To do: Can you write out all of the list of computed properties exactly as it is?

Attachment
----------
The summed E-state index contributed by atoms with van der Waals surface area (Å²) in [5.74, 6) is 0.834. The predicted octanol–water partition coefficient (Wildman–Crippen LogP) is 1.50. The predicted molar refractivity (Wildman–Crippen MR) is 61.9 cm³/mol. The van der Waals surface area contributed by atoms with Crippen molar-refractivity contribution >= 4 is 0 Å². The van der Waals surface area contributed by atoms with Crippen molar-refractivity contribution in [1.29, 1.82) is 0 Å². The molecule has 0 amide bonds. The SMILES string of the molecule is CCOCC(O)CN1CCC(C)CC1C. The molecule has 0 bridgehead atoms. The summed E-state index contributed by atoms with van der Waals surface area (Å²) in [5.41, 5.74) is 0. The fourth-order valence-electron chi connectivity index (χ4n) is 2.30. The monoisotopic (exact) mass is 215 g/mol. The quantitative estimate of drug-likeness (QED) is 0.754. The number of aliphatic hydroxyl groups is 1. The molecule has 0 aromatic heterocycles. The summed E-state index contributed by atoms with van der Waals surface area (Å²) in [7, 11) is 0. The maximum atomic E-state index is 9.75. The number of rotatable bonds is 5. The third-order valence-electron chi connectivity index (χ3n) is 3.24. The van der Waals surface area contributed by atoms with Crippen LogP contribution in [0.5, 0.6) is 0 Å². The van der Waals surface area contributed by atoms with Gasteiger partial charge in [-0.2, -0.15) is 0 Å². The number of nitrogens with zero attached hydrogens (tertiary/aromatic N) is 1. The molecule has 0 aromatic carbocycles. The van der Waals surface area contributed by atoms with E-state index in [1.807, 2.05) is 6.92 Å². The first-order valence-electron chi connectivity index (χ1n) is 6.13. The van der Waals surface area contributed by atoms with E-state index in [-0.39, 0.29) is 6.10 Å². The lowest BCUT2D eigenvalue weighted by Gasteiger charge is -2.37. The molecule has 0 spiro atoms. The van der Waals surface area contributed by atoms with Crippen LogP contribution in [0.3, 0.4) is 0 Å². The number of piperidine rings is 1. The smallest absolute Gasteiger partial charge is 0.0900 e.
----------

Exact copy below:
The summed E-state index contributed by atoms with van der Waals surface area (Å²) in [5.74, 6) is 0.834. The predicted octanol–water partition coefficient (Wildman–Crippen LogP) is 1.50. The predicted molar refractivity (Wildman–Crippen MR) is 61.9 cm³/mol. The van der Waals surface area contributed by atoms with Crippen molar-refractivity contribution >= 4 is 0 Å². The van der Waals surface area contributed by atoms with Crippen molar-refractivity contribution in [1.29, 1.82) is 0 Å². The molecule has 0 amide bonds. The SMILES string of the molecule is CCOCC(O)CN1CCC(C)CC1C. The molecule has 0 bridgehead atoms. The summed E-state index contributed by atoms with van der Waals surface area (Å²) in [5.41, 5.74) is 0. The fourth-order valence-electron chi connectivity index (χ4n) is 2.30. The monoisotopic (exact) mass is 215 g/mol. The quantitative estimate of drug-likeness (QED) is 0.754. The number of aliphatic hydroxyl groups is 1. The molecule has 0 aromatic heterocycles. The summed E-state index contributed by atoms with van der Waals surface area (Å²) in [7, 11) is 0. The maximum atomic E-state index is 9.75. The number of rotatable bonds is 5. The third-order valence-electron chi connectivity index (χ3n) is 3.24. The van der Waals surface area contributed by atoms with Crippen LogP contribution in [0.5, 0.6) is 0 Å². The van der Waals surface area contributed by atoms with Gasteiger partial charge in [-0.2, -0.15) is 0 Å². The number of nitrogens with zero attached hydrogens (tertiary/aromatic N) is 1. The molecule has 0 aromatic carbocycles. The van der Waals surface area contributed by atoms with E-state index in [1.807, 2.05) is 6.92 Å². The first-order valence-electron chi connectivity index (χ1n) is 6.13. The van der Waals surface area contributed by atoms with E-state index in [-0.39, 0.29) is 6.10 Å². The lowest BCUT2D eigenvalue weighted by Gasteiger charge is -2.37. The molecule has 0 spiro atoms. The van der Waals surface area contributed by atoms with Crippen LogP contribution in [0.3, 0.4) is 0 Å². The number of piperidine rings is 1. The smallest absolute Gasteiger partial charge is 0.0900 e.